AVON, OH (WOIO) - If you want to test the temperature of the real estate market in Avon, just try to buy a home there.
Real estate experts say the good homes are going so fast, some properties don't even make it on the market before they are sold.
Howard Hanna realtor Rose Baker recently made three deals in one day.
"It's crazy. It's been a boom in sales. Houses go on the market, and they are gone within days. Everybody wants to be here," Baker said.
At a time when many cities are on the road to recovery from a weak economy, you could say Avon is in the fast lane, and Mayor Bryan Jensen is on the ride of his life.
He's quick to give credit to his predecessor, Mayor James Smith, who he says laid the groundwork for success.
"He kind of built the house, and I get to go in and do the decorations and decorate that," said Jensen with a smile.
The decorations come in the form of millions of dollars in new investment, new infrastructure and new amenities for residents.
In just over ten years, a city that was dotted for decades by family farms and a lovely antiques district now seems to have hit suburbanite gold.
The population of Avon went from 11,446, residents in 2000, to 21,193, in 2010, according to the latest census.
Joseph Capucinski has lived in Avon for 25 years.
"The changes are phenomenal. It's just unbelievable. There was a time when you could go down Detroit Road on a tractor, and no one would say anything," Capucinski said.
Boy, are things different now.
What may be most impressive is that some clients who can afford lakefront property are abandoning those options to be in Avon.
"This market is outstanding right now because the school systems are great. It's a great place to raise your family. That's what drew us to this property," said Lee Franciscus.
Franciscus could have opted for a Lake Erie view, but decided to purchase a worn-out, century-plus home that he will now tear down to build his family's dream house.
Residents seem to like the convenience of living in Avon.
The opening of the Nagel Road exit off of I-90 seemed to open the floodgates of business on both sides of the interstate.
Situated right along I-90, the city boasts cutting edge retail, quaint stores showcasing antiques, great restaurants and a growing tax base that's allowing for new amenities, like the new pool that residents were diving into this summer.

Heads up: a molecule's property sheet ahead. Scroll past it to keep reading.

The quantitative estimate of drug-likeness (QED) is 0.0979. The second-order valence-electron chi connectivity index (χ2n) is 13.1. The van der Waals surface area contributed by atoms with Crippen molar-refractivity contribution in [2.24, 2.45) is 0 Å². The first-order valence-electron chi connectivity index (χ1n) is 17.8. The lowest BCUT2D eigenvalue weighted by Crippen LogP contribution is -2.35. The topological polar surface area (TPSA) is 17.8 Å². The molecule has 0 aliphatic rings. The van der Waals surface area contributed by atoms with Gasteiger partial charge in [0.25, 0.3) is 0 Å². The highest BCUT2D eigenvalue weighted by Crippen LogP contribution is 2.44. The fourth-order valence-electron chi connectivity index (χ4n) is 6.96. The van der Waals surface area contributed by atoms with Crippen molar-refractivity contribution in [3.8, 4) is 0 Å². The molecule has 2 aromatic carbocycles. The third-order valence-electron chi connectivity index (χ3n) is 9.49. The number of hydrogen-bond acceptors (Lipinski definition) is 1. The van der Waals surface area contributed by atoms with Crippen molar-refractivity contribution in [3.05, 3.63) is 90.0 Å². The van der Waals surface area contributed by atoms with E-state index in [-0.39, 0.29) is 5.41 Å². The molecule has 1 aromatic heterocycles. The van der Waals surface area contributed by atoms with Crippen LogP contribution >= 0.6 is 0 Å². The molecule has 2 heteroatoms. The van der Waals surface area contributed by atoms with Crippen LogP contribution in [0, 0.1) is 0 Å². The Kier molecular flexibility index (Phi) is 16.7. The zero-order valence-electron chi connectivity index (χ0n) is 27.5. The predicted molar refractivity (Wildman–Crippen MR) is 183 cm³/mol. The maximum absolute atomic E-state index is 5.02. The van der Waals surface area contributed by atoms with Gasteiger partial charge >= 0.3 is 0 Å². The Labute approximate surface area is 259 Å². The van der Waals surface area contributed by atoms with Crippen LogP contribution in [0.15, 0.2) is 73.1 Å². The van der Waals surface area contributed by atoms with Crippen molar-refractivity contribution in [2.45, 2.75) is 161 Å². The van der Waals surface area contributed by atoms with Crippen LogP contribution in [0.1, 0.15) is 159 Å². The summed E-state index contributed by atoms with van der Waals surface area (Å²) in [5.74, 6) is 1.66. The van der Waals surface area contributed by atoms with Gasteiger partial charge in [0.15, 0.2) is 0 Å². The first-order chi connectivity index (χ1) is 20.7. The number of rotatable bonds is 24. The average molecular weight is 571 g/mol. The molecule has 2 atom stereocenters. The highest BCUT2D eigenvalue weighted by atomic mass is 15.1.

Those who live in Avon seem to agree that much of the city's prescription for prosperity began with the opening of the Cleveland Clinic's family care facility, the Richard E. Jacobs Health Center, located off of Nagel Road.
"When you look at any positive development that goes on, you need that anchor store, and the Clinic has been our anchor store," Mayor Jensen said.
"Visibility and easy access. We wanted our patients to know where they were going, and quite frankly the other thing is the ability to expand. The hospital was not part of the original plan, but we have enough land that we were able to expand," said Dr. Joseph Knapp, the Medical Director for the facility.
The Clinic is now about to open an inpatient hospital, bringing the total number of employees to 1,000.
New tax revenue has made it possible to provide even more for homeowners.
But the most important piece of the puzzle, most everyone agrees, is the strong school system.
The Superintendent of Avon Schools, Michael Laub, is proud to show off his new $33 million baby, the district's new state of the art middle school.
Laub says proper planning has helped keep the quality of education high.
"There isn't an overall report card grade right now. We are ranked in different categories by grade, and we are A's and B's," Laub said.
The school already has room for the just over 5,000 students that are projected to be living in Avon in the next five to seven years.
But even with all of the explosive growth, there are still some local treasures that remain the same.
Buck's Hardware and Supply is inside one of the oldest structures in Avon, formerly a town meeting place according to the mayor, and has been operating as a hardware store on Detroit Road since 1949.
Frank and Ellie's, a popular local watering hole, is practically next door to Buck's Hardware, and, according to customers, is still the same place it was back in 1969.
"My father came in after being not here for 15-20 years, and he goes, 'the place has not changed one bit. It's stuck in time,'" said bartender Lisa Young.
Which is exactly why many say Avon is booming: the city showcases the best of the old and the new.